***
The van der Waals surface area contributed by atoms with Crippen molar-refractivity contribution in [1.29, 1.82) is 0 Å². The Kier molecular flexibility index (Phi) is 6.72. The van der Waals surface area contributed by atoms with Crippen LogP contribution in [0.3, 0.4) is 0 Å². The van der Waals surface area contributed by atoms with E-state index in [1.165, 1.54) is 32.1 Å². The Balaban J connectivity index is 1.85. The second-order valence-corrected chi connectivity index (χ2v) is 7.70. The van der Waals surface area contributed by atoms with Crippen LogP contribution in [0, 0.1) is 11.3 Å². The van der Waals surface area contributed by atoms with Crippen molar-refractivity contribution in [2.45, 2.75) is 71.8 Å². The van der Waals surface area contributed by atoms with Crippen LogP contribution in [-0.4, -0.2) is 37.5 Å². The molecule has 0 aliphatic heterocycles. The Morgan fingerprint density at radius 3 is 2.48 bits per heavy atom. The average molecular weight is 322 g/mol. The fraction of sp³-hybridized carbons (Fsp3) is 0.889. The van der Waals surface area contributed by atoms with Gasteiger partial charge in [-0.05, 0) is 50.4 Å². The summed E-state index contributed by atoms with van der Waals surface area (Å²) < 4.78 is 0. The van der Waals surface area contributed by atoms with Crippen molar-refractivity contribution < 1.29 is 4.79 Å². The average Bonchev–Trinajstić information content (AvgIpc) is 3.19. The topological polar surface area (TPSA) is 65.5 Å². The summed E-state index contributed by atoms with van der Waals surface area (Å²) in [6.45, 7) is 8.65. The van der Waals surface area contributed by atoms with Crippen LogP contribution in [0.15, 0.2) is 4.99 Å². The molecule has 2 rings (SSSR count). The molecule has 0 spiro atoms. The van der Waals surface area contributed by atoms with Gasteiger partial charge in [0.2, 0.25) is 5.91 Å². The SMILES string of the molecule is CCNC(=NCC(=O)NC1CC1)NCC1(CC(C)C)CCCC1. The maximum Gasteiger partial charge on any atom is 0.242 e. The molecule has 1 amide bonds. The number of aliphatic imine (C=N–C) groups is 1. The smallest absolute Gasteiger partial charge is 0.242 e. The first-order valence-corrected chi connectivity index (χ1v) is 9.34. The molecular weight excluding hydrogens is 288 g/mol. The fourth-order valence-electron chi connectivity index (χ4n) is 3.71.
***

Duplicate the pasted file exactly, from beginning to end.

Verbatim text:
The van der Waals surface area contributed by atoms with Crippen molar-refractivity contribution in [1.29, 1.82) is 0 Å². The Kier molecular flexibility index (Phi) is 6.72. The van der Waals surface area contributed by atoms with Crippen LogP contribution in [0.3, 0.4) is 0 Å². The van der Waals surface area contributed by atoms with E-state index in [1.165, 1.54) is 32.1 Å². The Balaban J connectivity index is 1.85. The second-order valence-corrected chi connectivity index (χ2v) is 7.70. The van der Waals surface area contributed by atoms with Crippen LogP contribution in [0, 0.1) is 11.3 Å². The van der Waals surface area contributed by atoms with Crippen molar-refractivity contribution in [2.45, 2.75) is 71.8 Å². The van der Waals surface area contributed by atoms with Crippen LogP contribution in [-0.4, -0.2) is 37.5 Å². The molecule has 0 aliphatic heterocycles. The Morgan fingerprint density at radius 3 is 2.48 bits per heavy atom. The average molecular weight is 322 g/mol. The fraction of sp³-hybridized carbons (Fsp3) is 0.889. The van der Waals surface area contributed by atoms with Gasteiger partial charge in [-0.05, 0) is 50.4 Å². The summed E-state index contributed by atoms with van der Waals surface area (Å²) < 4.78 is 0. The van der Waals surface area contributed by atoms with Crippen molar-refractivity contribution < 1.29 is 4.79 Å². The average Bonchev–Trinajstić information content (AvgIpc) is 3.19. The topological polar surface area (TPSA) is 65.5 Å². The summed E-state index contributed by atoms with van der Waals surface area (Å²) in [6.45, 7) is 8.65. The van der Waals surface area contributed by atoms with Crippen LogP contribution in [0.15, 0.2) is 4.99 Å². The molecule has 2 rings (SSSR count). The molecule has 0 spiro atoms. The van der Waals surface area contributed by atoms with Gasteiger partial charge in [0.2, 0.25) is 5.91 Å². The SMILES string of the molecule is CCNC(=NCC(=O)NC1CC1)NCC1(CC(C)C)CCCC1. The maximum Gasteiger partial charge on any atom is 0.242 e. The molecule has 1 amide bonds. The number of aliphatic imine (C=N–C) groups is 1. The smallest absolute Gasteiger partial charge is 0.242 e. The first-order valence-corrected chi connectivity index (χ1v) is 9.34. The molecular weight excluding hydrogens is 288 g/mol. The fourth-order valence-electron chi connectivity index (χ4n) is 3.71.